This is a metaphor for the Yomim Noraim. There are those who have been diligently working on themselves since the beginning of Elul, and so the process of their elevation happens over time. But for some of us, we are still stuck. Rosh Hashanah didn’t work, Aseres Yimei Teshuva didn’t work, Yom Kippur didn’t work. Finally, come Succos, we pour all the waters. It is never too late to begin the work of perfecting ourselves, address that which is broken, and fix that which has been in disrepair. Nisuch HaMayim represents those of us who could not complete the process during Elul and the Yomim Noraim, coming before Hashem saying – we still want to try.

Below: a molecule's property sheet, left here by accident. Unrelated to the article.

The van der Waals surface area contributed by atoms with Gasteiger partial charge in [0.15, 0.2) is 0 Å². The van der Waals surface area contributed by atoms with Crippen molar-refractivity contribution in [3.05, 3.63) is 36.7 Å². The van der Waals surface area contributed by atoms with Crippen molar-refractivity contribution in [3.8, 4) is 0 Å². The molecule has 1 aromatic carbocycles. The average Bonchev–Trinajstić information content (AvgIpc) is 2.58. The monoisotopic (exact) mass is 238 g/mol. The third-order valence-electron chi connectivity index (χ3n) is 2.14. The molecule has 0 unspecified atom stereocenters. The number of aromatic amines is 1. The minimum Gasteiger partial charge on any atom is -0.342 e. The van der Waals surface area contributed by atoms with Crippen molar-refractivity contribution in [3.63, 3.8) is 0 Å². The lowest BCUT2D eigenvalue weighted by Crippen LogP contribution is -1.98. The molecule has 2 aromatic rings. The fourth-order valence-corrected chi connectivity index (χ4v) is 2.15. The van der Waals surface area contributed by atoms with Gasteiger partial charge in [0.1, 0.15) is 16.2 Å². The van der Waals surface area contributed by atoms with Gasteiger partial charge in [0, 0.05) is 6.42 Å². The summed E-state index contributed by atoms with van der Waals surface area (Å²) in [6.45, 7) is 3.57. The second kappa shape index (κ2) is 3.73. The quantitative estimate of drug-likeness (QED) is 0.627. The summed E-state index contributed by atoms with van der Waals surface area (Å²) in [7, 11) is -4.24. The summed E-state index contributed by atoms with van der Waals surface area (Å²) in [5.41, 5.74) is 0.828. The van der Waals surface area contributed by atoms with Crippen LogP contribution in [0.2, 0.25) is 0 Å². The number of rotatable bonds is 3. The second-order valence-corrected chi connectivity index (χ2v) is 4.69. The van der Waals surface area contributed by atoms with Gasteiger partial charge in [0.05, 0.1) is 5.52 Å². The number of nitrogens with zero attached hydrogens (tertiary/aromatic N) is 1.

Rebbe Nachman of Breslov says that the Sukkah has a special quality like Eretz Yisrael. When we walk into the Sukkah, we have a unique connection to Hashem. We come before God and tell Him that even if we still have work to do, our greatest desire is to have a relationship with Him. On Chol HaMoed, we put ourselves on the alter, and we resolve to build that relationship and commit to a life of service of God.
האזינו השמים ואדברה ותשמע הארץ אמרי פי
“Listen, O heavens, and I will speak! And let the earth hear the words of my mouth!” (Devorim 32:1)